While the U.S. investment community is all stirred up by the photovoltaic solar thin films said to be coming to market, a design out of South Africa by Vivian Alberts working at the University of Johannesburg is “in the box” now in Europe. The solar panel competition is heating up.

Finished CIGSSe Solar Panel

The CIGSSe panels are reputed to be at 16% efficient which puts the onus on the U.S. firm NanoSolar for more data on the efficiency per dollar. NanoSolar claims a low low price down in the one dollar per watt zone, which opens up the competition on the installed cost. So we push the onus right back to Europe for the costs per watt of the CIGSSe design. No answer yet.

But a finance group that’s involved is letting slip some details from their due diligence. The Fraunhofer Institut Solare Energiesysteme confirmed the technology clearly takes the lead among thin film modules.

The build uses a film constructed with copper, indium, gallium sulfide and selenium that makes up a semiconductor layer on a glass plate. First a molybdenum layer is applied for the electrical contact, then precursor layers of the copper, indium and gallium is applied. Then a diffusion process in a gas atmosphere containing the sulfur and selenium forms a crystalline coat, the absorber layer. To get a serial electrical connection layout the cells are built out in modules of individual structures making a pinstripe look. They are said to work across a wide spectrum of light, including low light and at very high air temperatures.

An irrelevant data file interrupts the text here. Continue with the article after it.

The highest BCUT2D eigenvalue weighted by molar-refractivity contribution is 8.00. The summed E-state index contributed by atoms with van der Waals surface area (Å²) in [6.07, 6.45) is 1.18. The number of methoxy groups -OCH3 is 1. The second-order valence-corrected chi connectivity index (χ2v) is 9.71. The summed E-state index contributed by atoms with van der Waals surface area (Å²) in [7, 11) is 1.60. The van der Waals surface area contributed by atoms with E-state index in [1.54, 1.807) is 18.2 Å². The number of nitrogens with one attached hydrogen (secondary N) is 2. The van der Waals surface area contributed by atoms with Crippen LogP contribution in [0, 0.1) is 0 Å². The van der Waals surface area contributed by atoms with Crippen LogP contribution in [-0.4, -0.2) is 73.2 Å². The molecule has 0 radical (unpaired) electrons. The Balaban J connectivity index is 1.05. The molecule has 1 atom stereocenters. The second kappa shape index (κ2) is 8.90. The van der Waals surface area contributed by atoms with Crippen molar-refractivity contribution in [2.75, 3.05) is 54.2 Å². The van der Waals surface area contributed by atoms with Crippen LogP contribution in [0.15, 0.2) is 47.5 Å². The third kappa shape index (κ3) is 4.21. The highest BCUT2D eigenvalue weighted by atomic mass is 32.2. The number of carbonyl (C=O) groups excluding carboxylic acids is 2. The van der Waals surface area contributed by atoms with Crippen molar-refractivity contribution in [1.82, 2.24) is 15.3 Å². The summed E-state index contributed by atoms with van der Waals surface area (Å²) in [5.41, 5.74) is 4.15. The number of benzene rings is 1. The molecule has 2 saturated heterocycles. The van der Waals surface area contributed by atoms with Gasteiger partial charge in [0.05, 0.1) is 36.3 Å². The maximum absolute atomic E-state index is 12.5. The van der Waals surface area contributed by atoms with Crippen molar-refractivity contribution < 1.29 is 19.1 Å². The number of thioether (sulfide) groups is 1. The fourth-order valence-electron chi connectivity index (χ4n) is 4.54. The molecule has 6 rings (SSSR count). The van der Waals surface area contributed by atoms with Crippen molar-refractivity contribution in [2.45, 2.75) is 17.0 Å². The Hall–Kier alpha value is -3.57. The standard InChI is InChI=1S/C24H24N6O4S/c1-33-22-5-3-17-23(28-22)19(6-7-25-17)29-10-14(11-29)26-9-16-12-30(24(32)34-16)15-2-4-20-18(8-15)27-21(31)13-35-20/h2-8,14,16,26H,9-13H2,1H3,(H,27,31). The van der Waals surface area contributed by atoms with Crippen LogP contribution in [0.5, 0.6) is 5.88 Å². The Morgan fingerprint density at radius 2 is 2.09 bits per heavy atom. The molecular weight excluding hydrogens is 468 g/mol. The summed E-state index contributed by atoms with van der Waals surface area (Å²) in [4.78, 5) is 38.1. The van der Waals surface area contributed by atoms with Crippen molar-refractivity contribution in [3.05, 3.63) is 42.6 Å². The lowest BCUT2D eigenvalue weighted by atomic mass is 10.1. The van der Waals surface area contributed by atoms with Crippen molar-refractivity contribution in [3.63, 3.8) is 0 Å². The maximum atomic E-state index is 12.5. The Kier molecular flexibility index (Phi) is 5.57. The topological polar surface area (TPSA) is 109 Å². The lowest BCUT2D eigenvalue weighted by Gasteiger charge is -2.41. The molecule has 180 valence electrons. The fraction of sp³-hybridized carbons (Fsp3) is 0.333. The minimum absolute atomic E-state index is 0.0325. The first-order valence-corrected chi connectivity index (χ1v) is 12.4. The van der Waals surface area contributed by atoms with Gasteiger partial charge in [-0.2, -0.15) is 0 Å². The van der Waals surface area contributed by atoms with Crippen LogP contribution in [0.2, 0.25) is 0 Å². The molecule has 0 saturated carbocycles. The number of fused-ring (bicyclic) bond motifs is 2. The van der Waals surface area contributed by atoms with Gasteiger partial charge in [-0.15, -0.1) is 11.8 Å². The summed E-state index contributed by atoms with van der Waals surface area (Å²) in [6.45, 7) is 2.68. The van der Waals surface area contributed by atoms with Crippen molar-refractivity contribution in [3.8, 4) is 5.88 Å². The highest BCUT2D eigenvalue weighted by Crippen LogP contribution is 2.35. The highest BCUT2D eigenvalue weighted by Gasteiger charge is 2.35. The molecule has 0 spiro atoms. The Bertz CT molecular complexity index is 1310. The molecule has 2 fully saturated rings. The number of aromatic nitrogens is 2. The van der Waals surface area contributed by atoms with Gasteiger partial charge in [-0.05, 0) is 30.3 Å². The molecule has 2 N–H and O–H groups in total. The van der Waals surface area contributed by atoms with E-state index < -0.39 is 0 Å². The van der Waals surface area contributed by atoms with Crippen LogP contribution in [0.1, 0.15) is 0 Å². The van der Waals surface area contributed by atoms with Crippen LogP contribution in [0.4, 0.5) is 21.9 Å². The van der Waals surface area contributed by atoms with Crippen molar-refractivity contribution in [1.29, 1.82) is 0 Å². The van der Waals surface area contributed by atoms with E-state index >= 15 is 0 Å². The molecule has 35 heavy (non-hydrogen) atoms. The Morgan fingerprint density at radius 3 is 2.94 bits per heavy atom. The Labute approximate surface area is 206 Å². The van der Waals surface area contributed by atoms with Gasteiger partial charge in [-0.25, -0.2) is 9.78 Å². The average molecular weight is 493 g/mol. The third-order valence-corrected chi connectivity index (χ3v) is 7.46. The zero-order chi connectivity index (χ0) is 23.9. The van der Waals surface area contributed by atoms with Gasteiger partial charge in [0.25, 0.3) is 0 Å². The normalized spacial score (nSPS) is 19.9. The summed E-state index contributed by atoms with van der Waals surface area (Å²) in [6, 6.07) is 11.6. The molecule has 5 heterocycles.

CIGSSe Solar Panel Layout

The deal looks pretty well closed up now with Aleo Solar AG committed to taking 80% of Johanna Solar Technologies GmbH’s production. That only leaves 20% of the first factory’s production available for other distributors. Nice for the investors, real nice. The license terms reports that have been circulating suggest that other licensees can obtain licenses as the reports offer that South African plants could be built there too.

In the U.S. the past year has seen numerous new research claims for solar panel efficiencies with one comment from a leading reviewer to researchers to “tone it down” on the claims.

Things are moving fast. The coming year should see more hard data on just what the various designs might be able to produce per square meter. That improvement, plus the information from the South African innovation built by German manufacturing reported to be 16% sets a clear marker for competition for your roof investment. NanoSolar’s dollar a watt claim measured by the efficiency and computed out after investing in the installation and the gear to transform the electricity into household current or back on the grid will tell us what the first generation of this technology will really cost or pay back.

At this writing, I’m chock full or salesmanship and marketing. I’m ready for the hard numbers. NanoSolar is supposed to be shipping and the JST plant in Brandenburg Germany is running. So, Lets See!


3 Comments so far

  1. Checking the Facts on Competition of the Shipping CIGSSe Solar Panels | Marketing on January 28, 2008 6:39 AM

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  2. G on July 29, 2008 1:42 PM

    It’d be nice to see some more technical information reported, rather than claims and sales hyperbole. 16% efficiency is a pretty high benchmark for thin films CIGSSe, it makes me wonder exactly how they determined the #’s as there are many claims, with few standardized explanations as to how these numbers are arrived at or calibrated to remove errors.

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